Once again there’s been a device theft that has left the personal health info (PHI) of 11,000 patients out in the open because the device was unencrypted. But when you look deeper into the problem, the organization did actually have an encryption policy but the encryption was deactivated. User error effectively contributed to this breach in a completely unintentional way.
The SC Magazine Data Breach blog brings to light a different kind of issue for organizations that are required to protect sensitive information – when you have an encryption policy how do you enforce it and ensure users don’t purposely or accidentally subvert it?
There are ways to prevent this. Without knowing all the circumstances of the situation, there are some best practices that can be implemented to limit this type of exposure:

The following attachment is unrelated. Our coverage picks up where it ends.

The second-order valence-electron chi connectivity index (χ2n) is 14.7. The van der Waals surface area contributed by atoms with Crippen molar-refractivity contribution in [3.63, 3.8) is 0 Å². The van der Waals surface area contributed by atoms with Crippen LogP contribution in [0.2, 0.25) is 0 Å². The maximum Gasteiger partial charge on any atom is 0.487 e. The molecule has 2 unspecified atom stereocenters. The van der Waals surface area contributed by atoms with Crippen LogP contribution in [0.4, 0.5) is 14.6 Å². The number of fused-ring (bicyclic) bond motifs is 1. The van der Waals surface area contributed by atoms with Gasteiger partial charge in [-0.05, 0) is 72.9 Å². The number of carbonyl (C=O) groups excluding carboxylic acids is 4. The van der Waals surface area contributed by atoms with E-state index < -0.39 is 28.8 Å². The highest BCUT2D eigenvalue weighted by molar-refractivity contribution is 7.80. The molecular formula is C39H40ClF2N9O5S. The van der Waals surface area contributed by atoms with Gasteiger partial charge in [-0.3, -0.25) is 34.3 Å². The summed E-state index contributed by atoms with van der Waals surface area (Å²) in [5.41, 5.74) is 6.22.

- The foundation of any data security solution (at a device level) should start with full disk encryption
- Pre-boot authentication should be the primary (first line of defense) for access security
- OS-based passwords (IE: when you get to the Windows Log-in screen) should never be the primary point of device authentication
- If possible, leverage a centrally managed solution that allows IT to keep tabs on the status of all devices accessing organizational data to ensure they’re compliant with information security policies (IE: Encrypted).
- Make sure the device (when in a managed environment) checks in frequently with the central management server to ensure it’s in a compliant state so IT admins can take appropriate action if they are not.
- Where possible, limit a user’s ability to turn encryption on a device on or off.
There are plenty of other best practices, but from a foundational level, these are always a good place to start. And of course, SecureDoc can address all of this!